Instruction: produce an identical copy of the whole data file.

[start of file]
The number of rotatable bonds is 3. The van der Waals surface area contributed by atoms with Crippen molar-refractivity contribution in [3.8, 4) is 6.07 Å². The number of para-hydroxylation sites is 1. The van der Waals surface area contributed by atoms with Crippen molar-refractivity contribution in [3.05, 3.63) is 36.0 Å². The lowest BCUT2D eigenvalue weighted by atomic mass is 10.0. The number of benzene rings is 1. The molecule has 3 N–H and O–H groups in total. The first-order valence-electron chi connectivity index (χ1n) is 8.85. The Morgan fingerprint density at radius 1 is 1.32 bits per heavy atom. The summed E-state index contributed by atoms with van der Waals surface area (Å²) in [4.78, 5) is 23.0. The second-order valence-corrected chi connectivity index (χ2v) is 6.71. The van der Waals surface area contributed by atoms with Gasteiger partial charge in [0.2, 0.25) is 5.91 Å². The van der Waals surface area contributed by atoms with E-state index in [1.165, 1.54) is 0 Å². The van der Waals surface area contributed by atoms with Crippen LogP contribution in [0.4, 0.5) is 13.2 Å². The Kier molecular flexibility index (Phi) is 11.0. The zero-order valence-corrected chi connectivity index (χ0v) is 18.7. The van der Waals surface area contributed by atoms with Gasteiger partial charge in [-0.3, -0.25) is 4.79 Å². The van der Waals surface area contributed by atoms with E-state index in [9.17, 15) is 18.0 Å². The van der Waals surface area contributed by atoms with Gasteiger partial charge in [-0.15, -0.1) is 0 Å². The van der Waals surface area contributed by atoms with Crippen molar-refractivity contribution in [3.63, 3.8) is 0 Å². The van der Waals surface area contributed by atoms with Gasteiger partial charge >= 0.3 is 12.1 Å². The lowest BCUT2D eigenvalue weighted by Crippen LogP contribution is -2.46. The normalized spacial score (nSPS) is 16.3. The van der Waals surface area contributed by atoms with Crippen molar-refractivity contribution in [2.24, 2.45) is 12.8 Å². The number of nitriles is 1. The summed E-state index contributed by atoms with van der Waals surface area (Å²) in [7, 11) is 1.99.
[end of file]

The number of rotatable bonds is 3. The van der Waals surface area contributed by atoms with Crippen molar-refractivity contribution in [3.8, 4) is 6.07 Å². The number of para-hydroxylation sites is 1. The van der Waals surface area contributed by atoms with Crippen molar-refractivity contribution in [3.05, 3.63) is 36.0 Å². The lowest BCUT2D eigenvalue weighted by atomic mass is 10.0. The number of benzene rings is 1. The molecule has 3 N–H and O–H groups in total. The first-order valence-electron chi connectivity index (χ1n) is 8.85. The Morgan fingerprint density at radius 1 is 1.32 bits per heavy atom. The summed E-state index contributed by atoms with van der Waals surface area (Å²) in [4.78, 5) is 23.0. The second-order valence-corrected chi connectivity index (χ2v) is 6.71. The van der Waals surface area contributed by atoms with Gasteiger partial charge in [0.2, 0.25) is 5.91 Å². The van der Waals surface area contributed by atoms with E-state index in [1.165, 1.54) is 0 Å². The van der Waals surface area contributed by atoms with Crippen LogP contribution in [0.4, 0.5) is 13.2 Å². The Kier molecular flexibility index (Phi) is 11.0. The zero-order valence-corrected chi connectivity index (χ0v) is 18.7. The van der Waals surface area contributed by atoms with Gasteiger partial charge in [-0.3, -0.25) is 4.79 Å². The van der Waals surface area contributed by atoms with E-state index in [9.17, 15) is 18.0 Å². The van der Waals surface area contributed by atoms with Gasteiger partial charge in [-0.15, -0.1) is 0 Å². The van der Waals surface area contributed by atoms with Crippen molar-refractivity contribution in [3.63, 3.8) is 0 Å². The van der Waals surface area contributed by atoms with Gasteiger partial charge >= 0.3 is 12.1 Å². The lowest BCUT2D eigenvalue weighted by Crippen LogP contribution is -2.46. The normalized spacial score (nSPS) is 16.3. The van der Waals surface area contributed by atoms with Crippen molar-refractivity contribution in [2.24, 2.45) is 12.8 Å². The number of nitriles is 1. The summed E-state index contributed by atoms with van der Waals surface area (Å²) in [7, 11) is 1.99.